No doubt you’ve heard of Tolkien’s Elvish, Klingon from Star Trek, Game of Thrones’ Dothraki, and maybe even Sir Thomas More’s Utopiensium Alphabeticum from Utopia. Perhaps the most famous example of an invented or “artificial” language is Esperanto, whose heyday was in the interwar period. At that time, along with the League of Nations, hopes flourished that an international language could help promote world peace.
This history is explored in Language Architects Through the Ages, an exhibition at the Rossell Hope Robbins Library on the 4th floor of Rush Rhees Library, at the U of R, curated by professor of English Sarah Higley. Browsing the cases, you encounter twenty-some imaginary languages: historic, esoteric, literary, contemporary and even some spoken by only one person.
The earliest substantial and intelligible invented language is by Hildegard of Bingen called the Lingua Ignota (unknown language–it’s composed of 1012 nouns). Hildegard, an abbess, mystic and now saint, most recently captivated popular attention through a 2009 film Vision (dir. Margarethe von Trotta).
From the fifteenth century, we see a facsimile of the mysterious Voynich manuscript, a medieval masterwork whose encryption has eluded super computers that can defeat chess grand masters.
In the Early Modern period, John Dee recorded his “Angelic Language” (later called “Enochian”) with the help of his scryer Edward Kelley. Dee’s conversations with angels and his occult alphabet landed him in trouble with witch-hunters in Elizabethan England. Also exhibited is a seventeenth-century translation of Cornelius Agrippa’s Three Books of Occult Philosophy first published in 1510 recording some magic alphabets (from the Rare Books collection).Closer to home, the prominent Rochester family, the Bragdons, also features. Eugenie McCaulay Bragdon (1870-1920) practiced a form of spiritualism known as psychography, whereby the writer becomes a medium for spiritual forces. Her “automatic writings” were collected by her husband Claude Bragdon after her death, and published in a slim volume known as “The Oracle,” parts of which are on display.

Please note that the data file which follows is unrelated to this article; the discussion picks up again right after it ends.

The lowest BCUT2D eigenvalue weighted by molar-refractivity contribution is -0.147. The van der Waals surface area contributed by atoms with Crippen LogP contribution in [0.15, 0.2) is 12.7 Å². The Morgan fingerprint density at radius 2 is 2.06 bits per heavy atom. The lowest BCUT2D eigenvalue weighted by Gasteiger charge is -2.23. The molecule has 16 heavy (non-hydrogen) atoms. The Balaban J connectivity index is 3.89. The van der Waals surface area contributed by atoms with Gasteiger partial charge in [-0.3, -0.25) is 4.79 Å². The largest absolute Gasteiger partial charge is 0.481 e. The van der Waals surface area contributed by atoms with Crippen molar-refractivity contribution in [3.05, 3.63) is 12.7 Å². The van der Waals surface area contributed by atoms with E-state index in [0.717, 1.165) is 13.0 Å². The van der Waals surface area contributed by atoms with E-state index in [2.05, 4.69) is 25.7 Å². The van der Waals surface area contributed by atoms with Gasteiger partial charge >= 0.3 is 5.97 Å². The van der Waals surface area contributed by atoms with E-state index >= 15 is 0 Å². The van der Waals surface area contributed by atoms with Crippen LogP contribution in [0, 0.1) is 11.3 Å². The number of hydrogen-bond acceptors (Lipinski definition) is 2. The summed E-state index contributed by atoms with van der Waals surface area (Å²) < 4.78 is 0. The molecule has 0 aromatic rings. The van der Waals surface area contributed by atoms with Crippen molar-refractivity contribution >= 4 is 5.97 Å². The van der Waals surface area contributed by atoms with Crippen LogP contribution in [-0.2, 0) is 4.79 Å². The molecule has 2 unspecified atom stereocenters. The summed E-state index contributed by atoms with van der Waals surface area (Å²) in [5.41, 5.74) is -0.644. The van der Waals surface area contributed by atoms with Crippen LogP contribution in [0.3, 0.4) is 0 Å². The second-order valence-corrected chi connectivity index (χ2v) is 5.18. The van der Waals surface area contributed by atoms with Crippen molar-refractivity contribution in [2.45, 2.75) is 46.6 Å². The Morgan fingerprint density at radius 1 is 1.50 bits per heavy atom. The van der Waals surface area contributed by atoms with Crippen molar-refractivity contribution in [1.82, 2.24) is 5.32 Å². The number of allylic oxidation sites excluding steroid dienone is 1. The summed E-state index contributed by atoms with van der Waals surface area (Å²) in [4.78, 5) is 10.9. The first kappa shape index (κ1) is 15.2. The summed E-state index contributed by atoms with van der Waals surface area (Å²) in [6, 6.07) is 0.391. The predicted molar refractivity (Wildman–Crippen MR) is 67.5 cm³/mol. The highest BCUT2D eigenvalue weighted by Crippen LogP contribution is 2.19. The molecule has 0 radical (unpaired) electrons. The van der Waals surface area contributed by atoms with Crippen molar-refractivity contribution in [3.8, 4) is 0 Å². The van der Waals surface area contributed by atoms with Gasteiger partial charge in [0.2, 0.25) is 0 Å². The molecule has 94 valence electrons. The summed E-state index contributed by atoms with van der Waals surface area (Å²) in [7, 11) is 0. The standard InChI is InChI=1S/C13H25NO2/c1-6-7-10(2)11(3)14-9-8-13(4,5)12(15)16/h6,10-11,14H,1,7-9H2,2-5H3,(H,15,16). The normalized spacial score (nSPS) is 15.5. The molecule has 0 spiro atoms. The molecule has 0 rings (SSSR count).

Rush Rhees ‘s Rare Books has a sizable collection of Eugenie Bragdon’s original papers with her automatic writing on it, one of which is on display and transcribed by Exhibits Manager Travis Johansen.
For more on Bragdon and her status as medium and relationship to Adelaide Crapsey (and her spirit), see James Caffrey’s piece, Alone in the Dawn.
In addition to materials held in the Rossell Hope Robbins Library, the Rush Rhees Rare Books, Special Collections, and Preservation department and from Higley’s own collection, the exhibition also features original works by language inventors and artists on loan from the creators themselves, including Britton Watkins, inventor of Siinyamda, Steven Travis, inventor of Tapissary, Michael Bacon, inventor of Kardak, and Trent Pehson, inventor of Idrani. What makes these objects so compelling is their invitation to consider language not just as a vehicle for spoken and written communication, but as a visual art in its own right.My favorite language and object in the exhibition is Sylvia Sotomayor’s Kelen, an interlace script that uses no verbs, here seen embroidered on a robe. Writing without verbs is no easy feat: That mod shirt [would have] the Town [Talking] at the Lilac Festival.
The exhibit runs through July 29.MORE ON EXHIBITS, DISPLAYS, ART, READINGS, MUSIC AND MUSEUMS AT THE UNIVERSITY OF ROCHESTER